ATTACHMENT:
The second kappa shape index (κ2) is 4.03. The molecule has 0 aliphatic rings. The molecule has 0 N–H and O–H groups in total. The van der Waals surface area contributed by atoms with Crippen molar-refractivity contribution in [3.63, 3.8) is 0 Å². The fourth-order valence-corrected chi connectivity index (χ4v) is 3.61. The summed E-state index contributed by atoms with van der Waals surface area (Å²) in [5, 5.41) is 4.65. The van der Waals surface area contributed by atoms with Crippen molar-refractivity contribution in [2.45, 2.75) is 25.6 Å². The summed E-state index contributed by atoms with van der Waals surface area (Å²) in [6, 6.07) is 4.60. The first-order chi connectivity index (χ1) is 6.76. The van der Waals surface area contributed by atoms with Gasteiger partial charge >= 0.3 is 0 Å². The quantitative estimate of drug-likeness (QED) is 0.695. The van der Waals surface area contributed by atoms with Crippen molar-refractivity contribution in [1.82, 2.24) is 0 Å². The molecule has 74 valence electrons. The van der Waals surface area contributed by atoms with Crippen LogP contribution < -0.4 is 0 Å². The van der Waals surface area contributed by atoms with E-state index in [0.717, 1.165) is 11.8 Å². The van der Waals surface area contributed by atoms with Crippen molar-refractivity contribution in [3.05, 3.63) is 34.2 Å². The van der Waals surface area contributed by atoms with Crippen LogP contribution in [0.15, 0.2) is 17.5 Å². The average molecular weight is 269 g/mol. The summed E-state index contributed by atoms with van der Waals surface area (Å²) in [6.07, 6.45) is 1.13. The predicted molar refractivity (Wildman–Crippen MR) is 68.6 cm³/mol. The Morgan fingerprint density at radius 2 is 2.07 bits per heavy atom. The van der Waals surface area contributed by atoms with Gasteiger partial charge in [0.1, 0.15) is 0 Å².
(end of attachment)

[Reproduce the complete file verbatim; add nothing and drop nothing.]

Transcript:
The second kappa shape index (κ2) is 4.03. The molecule has 0 aliphatic rings. The molecule has 0 N–H and O–H groups in total. The van der Waals surface area contributed by atoms with Crippen molar-refractivity contribution in [3.63, 3.8) is 0 Å². The fourth-order valence-corrected chi connectivity index (χ4v) is 3.61. The summed E-state index contributed by atoms with van der Waals surface area (Å²) in [5, 5.41) is 4.65. The van der Waals surface area contributed by atoms with Crippen molar-refractivity contribution in [2.45, 2.75) is 25.6 Å². The summed E-state index contributed by atoms with van der Waals surface area (Å²) in [6, 6.07) is 4.60. The first-order chi connectivity index (χ1) is 6.76. The van der Waals surface area contributed by atoms with Gasteiger partial charge >= 0.3 is 0 Å². The quantitative estimate of drug-likeness (QED) is 0.695. The van der Waals surface area contributed by atoms with Crippen molar-refractivity contribution in [1.82, 2.24) is 0 Å². The molecule has 74 valence electrons. The van der Waals surface area contributed by atoms with Crippen LogP contribution < -0.4 is 0 Å². The van der Waals surface area contributed by atoms with E-state index in [0.717, 1.165) is 11.8 Å². The van der Waals surface area contributed by atoms with Crippen molar-refractivity contribution in [3.05, 3.63) is 34.2 Å². The van der Waals surface area contributed by atoms with Crippen LogP contribution in [0.15, 0.2) is 17.5 Å². The average molecular weight is 269 g/mol. The summed E-state index contributed by atoms with van der Waals surface area (Å²) in [6.07, 6.45) is 1.13. The predicted molar refractivity (Wildman–Crippen MR) is 68.6 cm³/mol. The Morgan fingerprint density at radius 2 is 2.07 bits per heavy atom. The van der Waals surface area contributed by atoms with Gasteiger partial charge in [0.1, 0.15) is 0 Å².